Why Are Farmers Having a Hard Time Transitioning to Organic Farming?

Everywhere in the world, people have begun realizing the importance of organic farming to the environment and our health. But farmers are not finding the support they need to turn their once conventional farms into organic farms. They don’t have the resources. They don’t have the expertise. They cannot get the training they need. Where should they turn to? Who will teach them what they need to know about this age-old model of farming?

Organic farming isn’t new. It certainly isn’t a fad. There’s nothing unconventional about it, too. Truth to say, organic farming is the conventional method of agriculture and not the other way around. The 20th century has made us think we’re doing the conventional way of farming through chemical fertilizers and pesticides, but organic farming has been around since time immemorial. 

Many farmers are willing to transform acres of their agricultural land into an organic farm. They are willing to do the work, but they cannot find the support they need. Where should they start? How will they go about the transformation of the soil, for example? Many are resourceful enough that they depend on the resources found on the internet, as well as on the community of organic farmers they find online. Through exchanging notes and experiences, these farmers are able to build their own community where they share their knowledge about organic agriculture.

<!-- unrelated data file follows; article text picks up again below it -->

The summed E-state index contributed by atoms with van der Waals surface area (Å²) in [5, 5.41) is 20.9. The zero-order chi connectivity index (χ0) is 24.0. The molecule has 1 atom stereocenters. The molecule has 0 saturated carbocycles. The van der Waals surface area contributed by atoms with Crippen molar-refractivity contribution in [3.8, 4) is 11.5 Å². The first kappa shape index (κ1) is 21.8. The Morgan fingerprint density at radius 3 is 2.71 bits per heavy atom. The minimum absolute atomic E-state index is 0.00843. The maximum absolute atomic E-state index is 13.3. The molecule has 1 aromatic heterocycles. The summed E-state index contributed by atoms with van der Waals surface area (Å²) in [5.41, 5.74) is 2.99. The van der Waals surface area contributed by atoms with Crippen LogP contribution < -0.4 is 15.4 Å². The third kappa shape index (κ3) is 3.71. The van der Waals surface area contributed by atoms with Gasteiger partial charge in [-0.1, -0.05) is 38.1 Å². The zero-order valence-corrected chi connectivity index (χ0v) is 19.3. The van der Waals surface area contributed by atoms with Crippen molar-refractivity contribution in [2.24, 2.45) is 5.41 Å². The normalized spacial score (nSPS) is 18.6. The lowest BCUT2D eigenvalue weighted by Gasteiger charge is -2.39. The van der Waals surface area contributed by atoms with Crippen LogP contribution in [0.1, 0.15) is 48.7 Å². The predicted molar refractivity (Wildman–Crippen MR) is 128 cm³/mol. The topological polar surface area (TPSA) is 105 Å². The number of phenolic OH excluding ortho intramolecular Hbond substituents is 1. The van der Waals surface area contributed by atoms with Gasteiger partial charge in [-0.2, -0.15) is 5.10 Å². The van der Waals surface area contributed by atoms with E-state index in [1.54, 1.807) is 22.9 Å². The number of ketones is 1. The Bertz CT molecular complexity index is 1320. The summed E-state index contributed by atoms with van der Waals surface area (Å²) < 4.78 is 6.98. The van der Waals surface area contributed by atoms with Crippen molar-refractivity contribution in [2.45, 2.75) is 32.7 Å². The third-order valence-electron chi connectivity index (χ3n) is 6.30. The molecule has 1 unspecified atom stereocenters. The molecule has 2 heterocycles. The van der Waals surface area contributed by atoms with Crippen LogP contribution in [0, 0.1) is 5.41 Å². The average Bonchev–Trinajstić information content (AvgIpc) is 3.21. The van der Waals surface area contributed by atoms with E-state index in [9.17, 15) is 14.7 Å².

Why is it harder to manage an organic farm? In the conventional method, farmers can simply spray fertilizers on the soil and plants so they will grow and can be harvested. But this cannot be done in an organic setting. Organic agriculture demands that the products be free from any synthetic chemicals and that includes fertilizers, herbicides, growth hormones, insecticides, and pesticides. 

What farmers have to do is to treat these naturally. They have to learn how to manage soil nutrients without fertilizers. They have to learn how to tackle weeds and insects without using herbicides and insecticides. It takes practice, learning, and patients to be able to do this. For farmers so used to conventional farming methods, it’s a steep learning curve. 

The three years in transition also affects the decisions of farmers to turn to organic farming. Can you imagine three years of not harvesting anything that farmers can sell? That requires big support from organizations pushing farmers to do organic farming than conventional farming. Without this support, farmers are going to have a hard time dealing with the impacts of organic farming.

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